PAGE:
Sunday, October 4, 2015

Without God or Jesus, A Single Figure

The gospel reading and the reading from Hebrew scripture for Proper 23B/Ordinary 28B/Pentecost 20 leave us with a single figure. One because he is unable to follow. One who cannot seem to find. The two readings (Mark 10:17-31 and Job 23:1-17 respectively) detail encounters between a human and the divine. In one passage the human is young; in the other he is old (or at least middle age!). In one passage the human has great material possessions; in the other he once had such possessions, but they have been taken away from him.
(Both) George Frederic Watts. For He Had Great Possessions. 1894.
 (Left) Guildford, Surrey: Watts Gallery.
(Right) London: Tate Gallery.
Above are two versions of the same composition titled "For He Had Great Possessions" by George Frederic Watts. Watts was a 19th-century Symbolist painter. He is credited with saying, "I paint ideas, not things. My intention is less to paint works that are pleasing to the eye than to suggest great thoughts which will speak to the imagination and the heart and will arouse all that is noblest and best in man." Watts' intention to paint ideas shows clearly in the paintings. Where other artists show Jesus and a group of people, here the focus is entirely on the young man and his state of mind.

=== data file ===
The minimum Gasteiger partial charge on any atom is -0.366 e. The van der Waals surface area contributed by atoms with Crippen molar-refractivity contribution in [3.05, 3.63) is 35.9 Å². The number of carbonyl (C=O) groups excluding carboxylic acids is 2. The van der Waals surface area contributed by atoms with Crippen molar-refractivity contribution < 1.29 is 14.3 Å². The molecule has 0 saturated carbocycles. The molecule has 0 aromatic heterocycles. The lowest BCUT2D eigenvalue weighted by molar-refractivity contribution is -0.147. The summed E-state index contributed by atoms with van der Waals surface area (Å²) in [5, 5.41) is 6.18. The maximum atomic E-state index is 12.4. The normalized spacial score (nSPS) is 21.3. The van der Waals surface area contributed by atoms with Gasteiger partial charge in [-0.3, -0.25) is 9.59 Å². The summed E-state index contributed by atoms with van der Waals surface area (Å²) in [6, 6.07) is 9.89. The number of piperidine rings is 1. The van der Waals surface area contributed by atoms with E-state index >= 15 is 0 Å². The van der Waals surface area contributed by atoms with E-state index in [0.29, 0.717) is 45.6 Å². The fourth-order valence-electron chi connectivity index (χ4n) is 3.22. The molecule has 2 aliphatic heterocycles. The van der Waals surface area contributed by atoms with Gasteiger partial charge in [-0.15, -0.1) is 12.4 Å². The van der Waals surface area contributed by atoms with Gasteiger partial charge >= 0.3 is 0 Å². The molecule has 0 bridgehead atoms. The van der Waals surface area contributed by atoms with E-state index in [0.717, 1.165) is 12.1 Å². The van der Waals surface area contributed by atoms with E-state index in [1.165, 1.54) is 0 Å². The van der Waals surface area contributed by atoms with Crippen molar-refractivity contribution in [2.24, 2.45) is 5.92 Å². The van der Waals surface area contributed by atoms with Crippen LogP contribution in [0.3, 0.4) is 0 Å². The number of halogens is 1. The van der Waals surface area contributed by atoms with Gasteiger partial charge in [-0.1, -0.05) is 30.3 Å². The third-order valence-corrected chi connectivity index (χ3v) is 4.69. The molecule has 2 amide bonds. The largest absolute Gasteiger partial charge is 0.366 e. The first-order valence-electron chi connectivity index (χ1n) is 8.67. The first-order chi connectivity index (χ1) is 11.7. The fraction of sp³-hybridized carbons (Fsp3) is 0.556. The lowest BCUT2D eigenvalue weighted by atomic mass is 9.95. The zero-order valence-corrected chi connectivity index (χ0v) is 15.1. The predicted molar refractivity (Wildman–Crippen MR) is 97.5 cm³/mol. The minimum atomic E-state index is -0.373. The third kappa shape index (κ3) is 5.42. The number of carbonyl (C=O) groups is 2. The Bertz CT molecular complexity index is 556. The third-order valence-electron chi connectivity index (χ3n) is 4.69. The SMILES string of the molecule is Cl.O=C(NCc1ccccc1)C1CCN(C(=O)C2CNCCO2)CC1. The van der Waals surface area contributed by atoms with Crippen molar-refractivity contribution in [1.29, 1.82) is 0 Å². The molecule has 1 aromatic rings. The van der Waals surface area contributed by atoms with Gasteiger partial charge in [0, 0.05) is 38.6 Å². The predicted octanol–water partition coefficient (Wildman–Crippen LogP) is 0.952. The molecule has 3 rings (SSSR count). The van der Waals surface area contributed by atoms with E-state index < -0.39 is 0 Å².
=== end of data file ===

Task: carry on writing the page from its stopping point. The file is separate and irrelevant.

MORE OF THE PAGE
The two versions vary slightly. The shallow picture space emphasizes the limited future of the man, even as his rich clothes remind us of all the material possessions he has. The placement of a vertical line and the fullness of his fur collar are among the variations between the two pictures.
Leon Bonnat. Job. 1880. Musee Bonnat Helleu. 
For Musee Bonnat Helleu, see:
Bonnat's painting of Job also shows a figure alone (though Job might not be entirely sad about being alone, given the company he usually keeps - his friends, his wife. Job faces us, where Watts' young man had turned away. The background here is also shallow, though the darkness leaves some room for mystery. Job is dramatically lighted as he sits alone on the dungheap looking up blindly to a God he cannot seem to find. 

You might think that having a single figure as the focus of a composition would give the figure a monumental strength. In these examples, however, the compositions seem to emphasize their barrenness and isolation. How different Job's life will be when God finally shows up. How different the young man's life would have been if he had made a different choice.

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